When Debbie Friedman died four years ago, the whole Jewish world stood up and paid attention.
I’d been paying attention to Debbie my whole life, because she was nine when I was born and our mothers are sisters. That first year after she died, pictures kept showing up on Facebook, synagogues were singing her songs and newspapers were printing article after article.
Sometime during that year, I started posting pictures of my other cousins. It took me awhile to realize what I was doing and why. When I did, it was one of those head-slapping “DUH!” moments.
It happened again this weekend. Pictures of Debbie show up on my Facebook feed and people share their thoughts about how much they miss her. I want to yell, “Hey! I have other cousins, too! And they are very cool people!!!!” (Sometimes I wonder if Beethoven’s cousins felt that way, or Hildegarde of Bingen’s.)
Growing up, I had 15 first cousins. (Thirteen were on Mom’s side, two on Dad’s.) My sister Debby and I were the drop-dead youngest of Bubby & Zaydie’s 15 grandchildren, and the middle two of Grandma-Grandma’s four.
On Mom’s side, my favorites are Barbara (Debbie’s sister) and Chuck. Barbara became my favorite cousin when I was seven. When I was 18, a road trip with Chuck and his wife (also a cousin Barbara, but not Debbie’s sister) sealed his place in my Cousin Hall of Fame.
Barbara is Debbie’s oldest sister. She still refers to us as “the baby cousins.” She is fabulous, funny beyond funny, and has been married to Werner for almost 50 years. Debby and I were six and seven the summer they came to town after their wedding. They took us to the zoo, and the four of us spent the most glorious afternoon chasing chickens, petting goats and getting to know each other.
I made sure my daughters got to spend as much time as they could with them when they were kids. They love and adore Barbara and Werner as much as I do.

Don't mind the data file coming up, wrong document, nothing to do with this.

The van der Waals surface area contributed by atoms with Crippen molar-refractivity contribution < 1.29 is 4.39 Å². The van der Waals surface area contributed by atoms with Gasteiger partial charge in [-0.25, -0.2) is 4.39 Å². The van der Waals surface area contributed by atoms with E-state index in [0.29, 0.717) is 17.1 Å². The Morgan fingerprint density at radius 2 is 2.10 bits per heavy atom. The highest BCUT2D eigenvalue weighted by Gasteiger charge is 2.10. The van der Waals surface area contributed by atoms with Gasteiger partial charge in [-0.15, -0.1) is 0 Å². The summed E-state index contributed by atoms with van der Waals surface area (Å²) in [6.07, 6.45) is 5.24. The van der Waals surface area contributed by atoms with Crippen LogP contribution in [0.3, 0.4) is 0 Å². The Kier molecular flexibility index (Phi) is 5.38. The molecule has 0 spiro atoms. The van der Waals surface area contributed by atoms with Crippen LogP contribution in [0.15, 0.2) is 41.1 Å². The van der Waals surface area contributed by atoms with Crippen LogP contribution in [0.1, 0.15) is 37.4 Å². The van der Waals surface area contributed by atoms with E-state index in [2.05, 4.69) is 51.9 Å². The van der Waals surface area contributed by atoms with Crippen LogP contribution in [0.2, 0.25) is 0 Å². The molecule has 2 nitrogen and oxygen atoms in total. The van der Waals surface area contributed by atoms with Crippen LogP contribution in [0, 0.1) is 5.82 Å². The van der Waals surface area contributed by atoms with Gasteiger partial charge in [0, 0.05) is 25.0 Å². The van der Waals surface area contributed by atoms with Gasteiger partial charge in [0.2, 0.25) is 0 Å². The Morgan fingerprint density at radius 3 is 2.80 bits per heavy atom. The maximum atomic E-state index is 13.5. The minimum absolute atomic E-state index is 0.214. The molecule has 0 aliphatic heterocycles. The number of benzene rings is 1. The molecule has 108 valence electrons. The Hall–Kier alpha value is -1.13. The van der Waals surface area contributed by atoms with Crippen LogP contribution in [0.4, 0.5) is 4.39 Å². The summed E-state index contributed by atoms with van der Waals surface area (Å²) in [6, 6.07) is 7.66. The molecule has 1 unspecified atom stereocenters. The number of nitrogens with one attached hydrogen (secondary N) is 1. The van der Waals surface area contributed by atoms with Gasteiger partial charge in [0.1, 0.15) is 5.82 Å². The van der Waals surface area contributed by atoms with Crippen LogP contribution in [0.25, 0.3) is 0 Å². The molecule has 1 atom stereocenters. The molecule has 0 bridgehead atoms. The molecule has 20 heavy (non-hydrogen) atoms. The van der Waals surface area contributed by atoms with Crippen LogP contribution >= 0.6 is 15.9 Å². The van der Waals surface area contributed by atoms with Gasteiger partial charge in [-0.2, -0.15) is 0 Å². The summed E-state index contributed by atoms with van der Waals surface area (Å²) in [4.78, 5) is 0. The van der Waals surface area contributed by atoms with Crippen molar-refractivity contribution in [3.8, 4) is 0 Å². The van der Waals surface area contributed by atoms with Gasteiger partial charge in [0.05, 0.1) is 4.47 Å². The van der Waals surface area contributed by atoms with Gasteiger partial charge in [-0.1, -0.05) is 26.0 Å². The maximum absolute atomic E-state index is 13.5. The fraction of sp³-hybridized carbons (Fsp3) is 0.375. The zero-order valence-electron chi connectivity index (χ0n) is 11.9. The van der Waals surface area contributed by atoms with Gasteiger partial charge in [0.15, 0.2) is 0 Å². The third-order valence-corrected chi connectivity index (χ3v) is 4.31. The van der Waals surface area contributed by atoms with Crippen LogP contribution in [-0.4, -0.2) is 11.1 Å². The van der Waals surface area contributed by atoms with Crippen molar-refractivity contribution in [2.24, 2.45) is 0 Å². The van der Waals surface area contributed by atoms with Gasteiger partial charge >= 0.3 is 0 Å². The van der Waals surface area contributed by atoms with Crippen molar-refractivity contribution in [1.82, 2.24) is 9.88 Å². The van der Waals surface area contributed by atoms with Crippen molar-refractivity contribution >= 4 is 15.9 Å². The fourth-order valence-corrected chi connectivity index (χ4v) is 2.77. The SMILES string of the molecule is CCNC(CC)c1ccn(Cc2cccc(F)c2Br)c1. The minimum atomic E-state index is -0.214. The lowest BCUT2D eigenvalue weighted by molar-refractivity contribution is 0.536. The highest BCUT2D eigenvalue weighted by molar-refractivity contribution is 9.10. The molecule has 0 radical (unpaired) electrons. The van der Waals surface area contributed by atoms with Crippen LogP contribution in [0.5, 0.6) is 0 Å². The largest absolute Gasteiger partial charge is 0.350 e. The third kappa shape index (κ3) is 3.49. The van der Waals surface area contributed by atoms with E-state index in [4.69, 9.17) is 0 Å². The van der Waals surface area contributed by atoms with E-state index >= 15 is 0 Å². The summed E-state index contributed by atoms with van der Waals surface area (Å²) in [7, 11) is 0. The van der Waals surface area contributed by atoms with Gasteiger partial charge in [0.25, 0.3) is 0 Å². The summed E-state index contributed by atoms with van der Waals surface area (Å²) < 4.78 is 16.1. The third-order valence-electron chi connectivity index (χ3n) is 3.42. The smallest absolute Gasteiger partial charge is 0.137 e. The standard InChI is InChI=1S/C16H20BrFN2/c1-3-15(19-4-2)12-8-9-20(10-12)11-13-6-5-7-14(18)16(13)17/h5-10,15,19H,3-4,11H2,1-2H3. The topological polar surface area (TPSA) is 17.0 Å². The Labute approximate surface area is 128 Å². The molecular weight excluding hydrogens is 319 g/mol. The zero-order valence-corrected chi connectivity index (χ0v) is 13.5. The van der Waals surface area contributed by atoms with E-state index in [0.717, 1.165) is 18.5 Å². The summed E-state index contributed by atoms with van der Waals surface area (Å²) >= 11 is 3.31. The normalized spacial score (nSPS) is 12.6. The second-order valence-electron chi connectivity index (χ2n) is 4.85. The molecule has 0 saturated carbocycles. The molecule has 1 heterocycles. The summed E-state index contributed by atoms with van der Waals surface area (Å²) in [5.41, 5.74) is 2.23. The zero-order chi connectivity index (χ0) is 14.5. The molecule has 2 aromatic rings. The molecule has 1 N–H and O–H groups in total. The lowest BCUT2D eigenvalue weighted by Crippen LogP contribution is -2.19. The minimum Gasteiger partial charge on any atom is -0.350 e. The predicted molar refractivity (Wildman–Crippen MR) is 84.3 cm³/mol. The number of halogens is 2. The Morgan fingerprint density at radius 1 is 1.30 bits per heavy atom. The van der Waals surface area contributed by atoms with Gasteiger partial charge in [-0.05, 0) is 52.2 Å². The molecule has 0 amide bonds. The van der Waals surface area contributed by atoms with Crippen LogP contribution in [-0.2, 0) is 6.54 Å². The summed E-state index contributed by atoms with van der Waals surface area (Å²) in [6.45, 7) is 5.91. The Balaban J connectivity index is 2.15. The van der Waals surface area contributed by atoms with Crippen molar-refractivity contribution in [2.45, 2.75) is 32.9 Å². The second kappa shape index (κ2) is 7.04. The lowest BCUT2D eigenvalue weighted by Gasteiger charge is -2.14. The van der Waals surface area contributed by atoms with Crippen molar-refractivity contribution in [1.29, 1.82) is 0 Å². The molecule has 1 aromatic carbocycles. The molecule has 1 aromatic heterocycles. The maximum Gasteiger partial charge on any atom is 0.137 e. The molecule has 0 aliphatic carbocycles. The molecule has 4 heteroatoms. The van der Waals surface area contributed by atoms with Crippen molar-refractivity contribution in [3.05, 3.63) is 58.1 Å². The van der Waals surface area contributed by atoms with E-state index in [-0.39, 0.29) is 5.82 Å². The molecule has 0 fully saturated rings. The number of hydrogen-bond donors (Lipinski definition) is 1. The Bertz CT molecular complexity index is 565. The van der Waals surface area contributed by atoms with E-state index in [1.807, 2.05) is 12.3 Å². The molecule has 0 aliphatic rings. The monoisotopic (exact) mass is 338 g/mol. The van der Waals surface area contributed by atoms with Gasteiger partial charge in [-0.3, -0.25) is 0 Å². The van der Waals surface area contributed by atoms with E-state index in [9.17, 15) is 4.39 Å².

I also made sure my daughters got to spend as much time as they could with Chuck (whose father was Mom’s only brother). He is also married to a Barbara. They met at a wedding; his sister – my cousin Dianne – married Barbara’s cousin Larry. They were 20 when they married, and have been married almost as long as Barb & Werner. Chuck got an associate degree in engineering technology and went to work for New York State the same year he got married. It wasn’t long before he was doing the same work the full-on engineers were doing, but at a fraction of the salary because he didn’t have a bachelor’s degree.
So, with three young children at home, Chuck went back to school. It took him six years, and he got his bachelor’s degree in engineering the same day my sister got hers in journalism, both from Syracuse University. It was a great day.
My cousins Dianne, Brad, Hal, Cindi, Marc, Mark and Cheryl are bright, interesting, accomplished and have made good lives for themselves. They’ve written music, run businesses, taught school, practiced law, cooked professionally, married and loved well, raised families and cherished their dogs and cats. They’ve also helped little old ladies across the street.
Randy, Larry and Gary are no longer alive. But they, too, left marks on the hearts of their parents and, in Larry’s case, his children.
Not everyone leaves great big footprints on the world. But we all leave footprints.
Debbie never set out to score herself a half-page obituary in the New York Times. She fell into something that carried her along, and they took off and did big things together. She worked hard for what she had, and she deserves the honors she received in her lifetime and the outpouring of love after she died. But I don’t think she’d want to just be remembered as having done the impossible things she did, as if she were some sort of superhero.
She had doubts and faults and worries, but she was amazing. So are her sisters, and the rest of her cousins.